:: Article

Excerpt: C(o)urt Interpretations

By Aleš Mustar
Trans. from the Slovenian by Manja Maksimovič

From the collection C(o)urt Interpretations, forthcoming from BLATT Books


Since a brief review of world literature is running
through my mind, chockfull of academic junk,
I’m battling with an internal struggle –
postmodern frailty versus lyrical ejaculation.
It’s a tie.
In my mind, I kiss my brothers, literary freemasons, on the forehead.
Greetings, Beckett, who art my brother, let me kiss your forehead, brother,
greetings, Ionesco, who art my brother, let me kiss your forehead, brother,
and so on and so forth…
Brothers, your legacy is flowing through my work,
even though I’ve never asked for it,
nor have I posthumously sued you for a statutory share.
An overload causes my internal organs to fall ill,
just as state organs are calling me to duty.
In Srebrenica, rotten corpses are being dug out again.
There’s nothing left of them or after them,
legacy doesn’t make any sense.
Only wandering souls are screaming again in a deserted house in a nearby village.
No one can stop the screaming, not the police nor the firemen nor the Muslim priest.
I turn off the TV and start to compile a response to the lawsuit
which my relatives, the vultures, dissatisfied with the quantity of legacy,
filed after Grandma died.
Blood is water.
I shall give answers to my attorney in an utterly silent voice
so that Grandma can’t hear us
and won’t feel the need to haunt us, having toiled enough during her lifetime.
And us two, my dear,
to whom shall we pass on the fruits of our labor?
Shall we turn sterile in the name of art?
Come, let me kiss you
so that our lives can become in medias res poetry.

November 1st

The city and the buses reek of greenery.
Personifying the love of the dead,
chrysanthemums have lost all charm.
In graveyards, new coats,
meticulously groomed hairstyles,
new gravel,
candles that burn for a week.
An ikebana contest is next:
neighbors, look how much we loved them!
A few days before All Saints’ Day
Grandma is going on her last journey –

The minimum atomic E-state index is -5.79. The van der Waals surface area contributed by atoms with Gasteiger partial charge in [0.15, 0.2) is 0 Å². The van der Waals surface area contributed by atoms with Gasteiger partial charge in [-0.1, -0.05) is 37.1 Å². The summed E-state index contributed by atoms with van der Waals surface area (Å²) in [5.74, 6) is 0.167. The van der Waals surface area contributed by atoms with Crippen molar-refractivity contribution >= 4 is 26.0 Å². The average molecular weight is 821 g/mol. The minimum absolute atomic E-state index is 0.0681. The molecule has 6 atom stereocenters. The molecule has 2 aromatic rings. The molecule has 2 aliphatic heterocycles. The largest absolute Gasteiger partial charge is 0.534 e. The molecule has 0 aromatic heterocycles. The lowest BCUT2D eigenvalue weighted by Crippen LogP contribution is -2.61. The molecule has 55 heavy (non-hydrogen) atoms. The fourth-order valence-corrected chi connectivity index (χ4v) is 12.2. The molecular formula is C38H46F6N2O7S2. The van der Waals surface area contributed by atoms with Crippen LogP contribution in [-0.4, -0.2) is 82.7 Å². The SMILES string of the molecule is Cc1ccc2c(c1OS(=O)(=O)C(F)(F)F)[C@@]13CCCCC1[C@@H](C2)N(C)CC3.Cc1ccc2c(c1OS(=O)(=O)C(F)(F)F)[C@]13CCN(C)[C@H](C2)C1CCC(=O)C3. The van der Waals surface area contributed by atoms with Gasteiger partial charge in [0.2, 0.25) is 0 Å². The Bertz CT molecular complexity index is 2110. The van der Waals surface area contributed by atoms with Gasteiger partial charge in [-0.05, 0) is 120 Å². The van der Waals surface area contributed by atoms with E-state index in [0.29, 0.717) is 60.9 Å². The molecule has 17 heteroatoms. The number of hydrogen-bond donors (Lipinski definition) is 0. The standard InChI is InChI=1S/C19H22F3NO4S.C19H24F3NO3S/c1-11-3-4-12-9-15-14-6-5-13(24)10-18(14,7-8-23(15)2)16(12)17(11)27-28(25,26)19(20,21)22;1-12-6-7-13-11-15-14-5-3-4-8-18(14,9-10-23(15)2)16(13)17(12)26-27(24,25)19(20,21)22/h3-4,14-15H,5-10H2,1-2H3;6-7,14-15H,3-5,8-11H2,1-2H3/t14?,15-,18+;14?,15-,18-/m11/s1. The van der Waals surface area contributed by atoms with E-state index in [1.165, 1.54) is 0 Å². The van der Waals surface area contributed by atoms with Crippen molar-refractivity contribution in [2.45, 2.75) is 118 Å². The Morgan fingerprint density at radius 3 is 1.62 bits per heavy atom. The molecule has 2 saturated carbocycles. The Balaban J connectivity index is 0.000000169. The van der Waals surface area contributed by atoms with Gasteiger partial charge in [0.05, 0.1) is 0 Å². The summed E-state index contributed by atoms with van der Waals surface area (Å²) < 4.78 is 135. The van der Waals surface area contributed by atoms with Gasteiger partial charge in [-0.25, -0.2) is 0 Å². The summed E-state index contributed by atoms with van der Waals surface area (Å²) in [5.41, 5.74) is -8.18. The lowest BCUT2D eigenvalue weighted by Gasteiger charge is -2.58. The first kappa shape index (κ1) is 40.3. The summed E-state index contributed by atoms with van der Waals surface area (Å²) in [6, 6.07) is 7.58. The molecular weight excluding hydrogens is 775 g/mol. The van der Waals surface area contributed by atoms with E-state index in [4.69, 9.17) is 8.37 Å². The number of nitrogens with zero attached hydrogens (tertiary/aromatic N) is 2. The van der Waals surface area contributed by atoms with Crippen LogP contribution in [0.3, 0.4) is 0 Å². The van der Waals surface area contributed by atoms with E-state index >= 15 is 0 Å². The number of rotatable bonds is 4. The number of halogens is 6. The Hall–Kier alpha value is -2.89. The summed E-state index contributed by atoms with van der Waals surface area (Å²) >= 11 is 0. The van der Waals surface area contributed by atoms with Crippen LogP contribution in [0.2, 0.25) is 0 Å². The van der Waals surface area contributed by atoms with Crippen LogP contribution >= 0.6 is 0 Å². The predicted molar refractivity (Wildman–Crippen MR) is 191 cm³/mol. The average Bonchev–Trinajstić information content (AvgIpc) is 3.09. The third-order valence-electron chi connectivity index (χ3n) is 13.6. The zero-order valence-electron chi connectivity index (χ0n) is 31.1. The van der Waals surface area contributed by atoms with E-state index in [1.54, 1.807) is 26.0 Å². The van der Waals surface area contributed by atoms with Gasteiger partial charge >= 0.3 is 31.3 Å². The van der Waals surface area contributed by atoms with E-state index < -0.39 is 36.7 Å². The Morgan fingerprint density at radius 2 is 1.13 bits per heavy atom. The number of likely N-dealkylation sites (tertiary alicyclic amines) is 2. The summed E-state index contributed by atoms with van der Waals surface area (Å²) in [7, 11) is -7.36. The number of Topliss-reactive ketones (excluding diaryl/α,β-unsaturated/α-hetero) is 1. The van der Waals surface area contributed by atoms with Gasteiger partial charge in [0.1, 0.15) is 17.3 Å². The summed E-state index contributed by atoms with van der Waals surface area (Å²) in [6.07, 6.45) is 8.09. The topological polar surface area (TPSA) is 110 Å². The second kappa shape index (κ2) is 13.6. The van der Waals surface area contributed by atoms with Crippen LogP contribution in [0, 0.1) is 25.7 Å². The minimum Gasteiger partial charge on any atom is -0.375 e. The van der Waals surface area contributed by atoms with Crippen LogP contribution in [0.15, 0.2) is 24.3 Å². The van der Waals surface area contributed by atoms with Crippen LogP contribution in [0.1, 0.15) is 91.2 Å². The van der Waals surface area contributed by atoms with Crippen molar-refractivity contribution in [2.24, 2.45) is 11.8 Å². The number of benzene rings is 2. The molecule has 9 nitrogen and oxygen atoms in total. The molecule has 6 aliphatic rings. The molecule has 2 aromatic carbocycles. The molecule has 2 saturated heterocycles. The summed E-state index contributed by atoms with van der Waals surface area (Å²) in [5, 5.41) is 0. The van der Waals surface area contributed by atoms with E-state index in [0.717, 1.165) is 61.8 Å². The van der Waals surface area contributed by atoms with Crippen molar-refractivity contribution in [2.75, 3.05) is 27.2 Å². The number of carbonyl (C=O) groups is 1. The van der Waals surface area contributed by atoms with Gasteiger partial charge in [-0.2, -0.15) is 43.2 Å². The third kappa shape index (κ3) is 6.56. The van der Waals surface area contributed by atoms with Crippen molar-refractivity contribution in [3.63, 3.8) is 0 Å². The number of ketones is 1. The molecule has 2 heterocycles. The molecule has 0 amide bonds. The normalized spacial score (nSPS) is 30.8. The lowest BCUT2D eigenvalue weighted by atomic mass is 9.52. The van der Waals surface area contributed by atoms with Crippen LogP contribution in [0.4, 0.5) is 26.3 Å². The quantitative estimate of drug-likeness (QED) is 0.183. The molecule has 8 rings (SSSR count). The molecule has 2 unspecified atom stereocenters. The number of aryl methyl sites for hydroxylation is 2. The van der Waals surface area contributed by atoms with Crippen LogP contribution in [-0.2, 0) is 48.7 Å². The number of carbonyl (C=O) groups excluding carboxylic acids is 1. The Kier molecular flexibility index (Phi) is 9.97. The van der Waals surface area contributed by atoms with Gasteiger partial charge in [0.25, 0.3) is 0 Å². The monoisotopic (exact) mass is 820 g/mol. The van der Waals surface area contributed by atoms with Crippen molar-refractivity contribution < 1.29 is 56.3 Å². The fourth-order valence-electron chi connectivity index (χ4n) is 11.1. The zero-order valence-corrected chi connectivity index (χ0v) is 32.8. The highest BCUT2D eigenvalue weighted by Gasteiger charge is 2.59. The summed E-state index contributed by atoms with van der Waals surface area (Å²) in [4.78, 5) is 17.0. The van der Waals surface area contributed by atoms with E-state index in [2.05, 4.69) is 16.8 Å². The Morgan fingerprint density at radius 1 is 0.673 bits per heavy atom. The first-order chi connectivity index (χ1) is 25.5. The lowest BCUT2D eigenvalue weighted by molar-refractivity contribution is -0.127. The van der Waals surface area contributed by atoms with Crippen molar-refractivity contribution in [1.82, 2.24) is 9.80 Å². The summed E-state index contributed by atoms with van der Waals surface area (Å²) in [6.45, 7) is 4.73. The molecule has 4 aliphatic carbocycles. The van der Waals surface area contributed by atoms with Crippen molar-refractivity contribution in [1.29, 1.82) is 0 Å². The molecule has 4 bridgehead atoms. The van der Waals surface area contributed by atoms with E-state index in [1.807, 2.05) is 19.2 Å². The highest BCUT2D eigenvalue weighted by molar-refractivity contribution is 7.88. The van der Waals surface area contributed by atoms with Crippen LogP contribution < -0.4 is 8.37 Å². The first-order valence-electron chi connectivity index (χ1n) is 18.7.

to Grandpa.
Will they reunite at the right time,
instilling some sense into the absurd holiday?
On the tombstone, Grandpa’s name is carved in gold.
It’s only proper that Grandma also gets letters like that,
a poor consolation in the moments of terror right before death.
Farewell, Granny,
you know I’m not a vulture
but when I’m in the neighborhood –
not on a holiday like this, that’s for sure,
when it’s on I lock myself behind three locks in the apartment –
I’ll come by, I promise,
but with no candles or chrysanthemums, of course.

Holiday Poem

After having successfully traded
Pizzeria Triglav for Pizzeria Napoli
and Istria for South Dalmatia,
we are strolling hand in hand
through a national park.
Despite all the splendors of nature,
my fingers aren’t reaching for a ball-point pen.
Instead, with a Tarzan-like strength,
I’m defending the big city girl from nature’s wonders.
The heavenly calm is shattered by yodelling compatriots on an office outing
who, after just a couple of beers, are warbling Dalmatian songs like nightingales.
Among the fir needles,
a heroin needle glistens.

Aleš Mustar
was born in 1968 in Ljubljana, Slovenia. He studied English and Pedagogy at the University of Ljubljana, and has a PhD in Romanian literature from the University of Bucharest, Romania. Mustar is freelance poet and translator, rendering Romanian and Macedonian literature into Slovenian. During the day, Mustar wins his bread as a court interpreter. This “double life” provides the poet with an excellent opportunity – he does not need to search for inspiration in remote places, as interesting themes and (anti-)heroes reach him in the court room everyday. Mustar’s poems have been published in all the most important Slovenian literary magazines, and have been translated into Czech, Serbian, Polish, Macedonian, English, and Romanian. His debut collection, C(o)urt Interpretations, was nominated for the top Slovenian poetry prize in 2005. In addition to his poetic output, Mustar has also written several plays which have been staged in Slovenia.

First published in 3:AM Magazine: Saturday, October 13th, 2007.